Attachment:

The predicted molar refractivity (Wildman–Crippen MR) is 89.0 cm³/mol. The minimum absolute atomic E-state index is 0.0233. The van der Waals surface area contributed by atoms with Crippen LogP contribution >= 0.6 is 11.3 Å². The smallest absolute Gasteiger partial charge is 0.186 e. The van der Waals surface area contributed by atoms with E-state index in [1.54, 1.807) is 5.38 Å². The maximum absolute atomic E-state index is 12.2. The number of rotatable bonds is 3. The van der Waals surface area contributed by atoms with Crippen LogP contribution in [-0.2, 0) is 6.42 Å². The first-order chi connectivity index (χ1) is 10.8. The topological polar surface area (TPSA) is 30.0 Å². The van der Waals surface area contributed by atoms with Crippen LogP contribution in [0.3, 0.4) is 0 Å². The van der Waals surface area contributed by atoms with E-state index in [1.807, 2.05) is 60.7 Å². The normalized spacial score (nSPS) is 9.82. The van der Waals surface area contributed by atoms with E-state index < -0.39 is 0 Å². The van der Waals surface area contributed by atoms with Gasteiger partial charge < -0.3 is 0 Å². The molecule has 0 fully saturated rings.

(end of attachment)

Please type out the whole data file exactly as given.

The predicted molar refractivity (Wildman–Crippen MR) is 89.0 cm³/mol. The minimum absolute atomic E-state index is 0.0233. The van der Waals surface area contributed by atoms with Crippen LogP contribution >= 0.6 is 11.3 Å². The smallest absolute Gasteiger partial charge is 0.186 e. The van der Waals surface area contributed by atoms with E-state index in [1.54, 1.807) is 5.38 Å². The maximum absolute atomic E-state index is 12.2. The number of rotatable bonds is 3. The van der Waals surface area contributed by atoms with Crippen LogP contribution in [-0.2, 0) is 6.42 Å². The first-order chi connectivity index (χ1) is 10.8. The topological polar surface area (TPSA) is 30.0 Å². The van der Waals surface area contributed by atoms with Crippen LogP contribution in [0.3, 0.4) is 0 Å². The van der Waals surface area contributed by atoms with E-state index in [1.807, 2.05) is 60.7 Å². The normalized spacial score (nSPS) is 9.82. The van der Waals surface area contributed by atoms with E-state index < -0.39 is 0 Å². The van der Waals surface area contributed by atoms with Gasteiger partial charge < -0.3 is 0 Å². The molecule has 0 fully saturated rings.